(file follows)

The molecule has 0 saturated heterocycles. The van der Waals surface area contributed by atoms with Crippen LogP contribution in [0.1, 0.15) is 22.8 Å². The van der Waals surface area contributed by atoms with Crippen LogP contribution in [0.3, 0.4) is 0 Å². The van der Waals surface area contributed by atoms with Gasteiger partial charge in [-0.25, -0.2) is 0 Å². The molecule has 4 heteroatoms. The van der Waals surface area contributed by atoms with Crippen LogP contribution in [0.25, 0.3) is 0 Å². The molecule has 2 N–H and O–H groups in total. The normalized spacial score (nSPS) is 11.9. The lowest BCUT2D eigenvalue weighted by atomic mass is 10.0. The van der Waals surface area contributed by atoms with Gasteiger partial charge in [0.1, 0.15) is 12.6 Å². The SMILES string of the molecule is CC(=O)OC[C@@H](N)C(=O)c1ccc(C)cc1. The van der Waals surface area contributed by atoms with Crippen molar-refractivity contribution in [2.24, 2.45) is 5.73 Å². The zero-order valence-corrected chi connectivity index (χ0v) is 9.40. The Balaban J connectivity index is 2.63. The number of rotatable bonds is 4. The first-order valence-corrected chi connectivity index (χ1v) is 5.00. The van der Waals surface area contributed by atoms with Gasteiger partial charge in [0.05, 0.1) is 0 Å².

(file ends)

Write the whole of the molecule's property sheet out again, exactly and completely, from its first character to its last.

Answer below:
The molecule has 0 saturated heterocycles. The van der Waals surface area contributed by atoms with Crippen LogP contribution in [0.1, 0.15) is 22.8 Å². The van der Waals surface area contributed by atoms with Crippen LogP contribution in [0.3, 0.4) is 0 Å². The van der Waals surface area contributed by atoms with Gasteiger partial charge in [-0.25, -0.2) is 0 Å². The molecule has 4 heteroatoms. The van der Waals surface area contributed by atoms with Crippen LogP contribution in [0.25, 0.3) is 0 Å². The molecule has 2 N–H and O–H groups in total. The normalized spacial score (nSPS) is 11.9. The lowest BCUT2D eigenvalue weighted by atomic mass is 10.0. The van der Waals surface area contributed by atoms with Gasteiger partial charge in [0.1, 0.15) is 12.6 Å². The SMILES string of the molecule is CC(=O)OC[C@@H](N)C(=O)c1ccc(C)cc1. The van der Waals surface area contributed by atoms with Crippen molar-refractivity contribution in [2.24, 2.45) is 5.73 Å². The zero-order valence-corrected chi connectivity index (χ0v) is 9.40. The Balaban J connectivity index is 2.63. The number of rotatable bonds is 4. The first-order valence-corrected chi connectivity index (χ1v) is 5.00. The van der Waals surface area contributed by atoms with Gasteiger partial charge in [0.05, 0.1) is 0 Å².